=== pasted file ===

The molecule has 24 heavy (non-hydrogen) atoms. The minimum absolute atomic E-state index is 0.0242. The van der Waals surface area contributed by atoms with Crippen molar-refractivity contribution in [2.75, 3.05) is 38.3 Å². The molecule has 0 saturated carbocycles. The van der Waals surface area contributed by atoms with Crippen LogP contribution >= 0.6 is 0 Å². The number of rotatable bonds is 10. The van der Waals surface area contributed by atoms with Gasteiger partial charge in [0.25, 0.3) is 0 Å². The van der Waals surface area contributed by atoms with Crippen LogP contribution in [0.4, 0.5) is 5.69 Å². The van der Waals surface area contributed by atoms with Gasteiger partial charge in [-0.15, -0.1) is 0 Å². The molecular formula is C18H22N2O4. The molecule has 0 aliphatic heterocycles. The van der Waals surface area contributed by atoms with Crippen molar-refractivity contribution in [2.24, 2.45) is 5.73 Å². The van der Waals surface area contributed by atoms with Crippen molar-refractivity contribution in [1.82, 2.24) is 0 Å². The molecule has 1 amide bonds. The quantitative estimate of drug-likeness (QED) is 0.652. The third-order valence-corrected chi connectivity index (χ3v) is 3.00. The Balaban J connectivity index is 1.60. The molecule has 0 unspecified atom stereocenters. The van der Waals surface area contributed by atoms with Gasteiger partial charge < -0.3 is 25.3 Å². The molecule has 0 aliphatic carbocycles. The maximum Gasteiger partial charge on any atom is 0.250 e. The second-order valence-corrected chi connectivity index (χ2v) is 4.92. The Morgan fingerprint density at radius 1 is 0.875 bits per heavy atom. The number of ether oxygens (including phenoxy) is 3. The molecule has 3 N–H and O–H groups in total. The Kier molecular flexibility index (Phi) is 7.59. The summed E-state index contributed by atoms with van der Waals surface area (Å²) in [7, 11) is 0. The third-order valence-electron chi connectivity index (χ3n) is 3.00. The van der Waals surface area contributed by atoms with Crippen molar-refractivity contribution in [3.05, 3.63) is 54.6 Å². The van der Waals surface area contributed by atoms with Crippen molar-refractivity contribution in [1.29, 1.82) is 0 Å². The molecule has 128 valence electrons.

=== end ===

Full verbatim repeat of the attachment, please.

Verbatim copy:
The molecule has 24 heavy (non-hydrogen) atoms. The minimum absolute atomic E-state index is 0.0242. The van der Waals surface area contributed by atoms with Crippen molar-refractivity contribution in [2.75, 3.05) is 38.3 Å². The molecule has 0 saturated carbocycles. The van der Waals surface area contributed by atoms with Crippen LogP contribution >= 0.6 is 0 Å². The number of rotatable bonds is 10. The van der Waals surface area contributed by atoms with Gasteiger partial charge in [0.25, 0.3) is 0 Å². The van der Waals surface area contributed by atoms with Crippen LogP contribution in [0.4, 0.5) is 5.69 Å². The van der Waals surface area contributed by atoms with Gasteiger partial charge in [-0.15, -0.1) is 0 Å². The molecular formula is C18H22N2O4. The molecule has 0 aliphatic heterocycles. The van der Waals surface area contributed by atoms with Crippen molar-refractivity contribution in [2.24, 2.45) is 5.73 Å². The van der Waals surface area contributed by atoms with Crippen molar-refractivity contribution in [1.82, 2.24) is 0 Å². The molecule has 1 amide bonds. The quantitative estimate of drug-likeness (QED) is 0.652. The third-order valence-corrected chi connectivity index (χ3v) is 3.00. The Balaban J connectivity index is 1.60. The molecule has 0 unspecified atom stereocenters. The van der Waals surface area contributed by atoms with Gasteiger partial charge < -0.3 is 25.3 Å². The molecule has 0 aliphatic carbocycles. The maximum Gasteiger partial charge on any atom is 0.250 e. The second-order valence-corrected chi connectivity index (χ2v) is 4.92. The Morgan fingerprint density at radius 1 is 0.875 bits per heavy atom. The number of ether oxygens (including phenoxy) is 3. The molecule has 3 N–H and O–H groups in total. The Kier molecular flexibility index (Phi) is 7.59. The summed E-state index contributed by atoms with van der Waals surface area (Å²) in [7, 11) is 0. The third-order valence-electron chi connectivity index (χ3n) is 3.00. The van der Waals surface area contributed by atoms with Crippen molar-refractivity contribution in [3.05, 3.63) is 54.6 Å². The van der Waals surface area contributed by atoms with Crippen molar-refractivity contribution in [1.29, 1.82) is 0 Å². The molecule has 128 valence electrons.